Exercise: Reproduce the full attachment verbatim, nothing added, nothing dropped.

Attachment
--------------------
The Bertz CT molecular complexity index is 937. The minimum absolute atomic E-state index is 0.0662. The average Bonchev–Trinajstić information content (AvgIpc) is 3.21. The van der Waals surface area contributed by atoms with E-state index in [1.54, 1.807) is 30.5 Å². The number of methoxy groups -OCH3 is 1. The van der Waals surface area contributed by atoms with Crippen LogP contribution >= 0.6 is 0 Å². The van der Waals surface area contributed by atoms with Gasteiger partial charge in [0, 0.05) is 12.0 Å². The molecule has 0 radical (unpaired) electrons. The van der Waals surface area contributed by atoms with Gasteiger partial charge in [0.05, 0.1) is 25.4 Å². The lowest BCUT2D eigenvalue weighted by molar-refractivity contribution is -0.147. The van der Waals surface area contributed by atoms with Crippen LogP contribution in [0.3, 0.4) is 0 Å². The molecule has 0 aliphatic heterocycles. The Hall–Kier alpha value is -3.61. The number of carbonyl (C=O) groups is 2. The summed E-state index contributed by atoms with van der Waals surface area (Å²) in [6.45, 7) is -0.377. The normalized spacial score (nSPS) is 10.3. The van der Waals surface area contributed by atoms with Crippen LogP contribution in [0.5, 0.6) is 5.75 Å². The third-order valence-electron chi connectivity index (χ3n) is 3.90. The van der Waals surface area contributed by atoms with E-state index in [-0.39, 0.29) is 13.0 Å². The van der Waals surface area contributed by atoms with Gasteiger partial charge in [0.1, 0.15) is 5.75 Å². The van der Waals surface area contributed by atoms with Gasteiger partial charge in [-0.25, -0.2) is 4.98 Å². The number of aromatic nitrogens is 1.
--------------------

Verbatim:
The Bertz CT molecular complexity index is 937. The minimum absolute atomic E-state index is 0.0662. The average Bonchev–Trinajstić information content (AvgIpc) is 3.21. The van der Waals surface area contributed by atoms with E-state index in [1.54, 1.807) is 30.5 Å². The number of methoxy groups -OCH3 is 1. The van der Waals surface area contributed by atoms with Crippen LogP contribution >= 0.6 is 0 Å². The van der Waals surface area contributed by atoms with Gasteiger partial charge in [0, 0.05) is 12.0 Å². The molecule has 0 radical (unpaired) electrons. The van der Waals surface area contributed by atoms with Gasteiger partial charge in [0.05, 0.1) is 25.4 Å². The lowest BCUT2D eigenvalue weighted by molar-refractivity contribution is -0.147. The van der Waals surface area contributed by atoms with Crippen LogP contribution in [0.3, 0.4) is 0 Å². The molecule has 0 aliphatic heterocycles. The Hall–Kier alpha value is -3.61. The number of carbonyl (C=O) groups is 2. The summed E-state index contributed by atoms with van der Waals surface area (Å²) in [6.45, 7) is -0.377. The normalized spacial score (nSPS) is 10.3. The van der Waals surface area contributed by atoms with Crippen LogP contribution in [0.5, 0.6) is 5.75 Å². The third-order valence-electron chi connectivity index (χ3n) is 3.90. The van der Waals surface area contributed by atoms with E-state index in [-0.39, 0.29) is 13.0 Å². The van der Waals surface area contributed by atoms with Gasteiger partial charge in [0.1, 0.15) is 5.75 Å². The van der Waals surface area contributed by atoms with Gasteiger partial charge in [-0.25, -0.2) is 4.98 Å². The number of aromatic nitrogens is 1.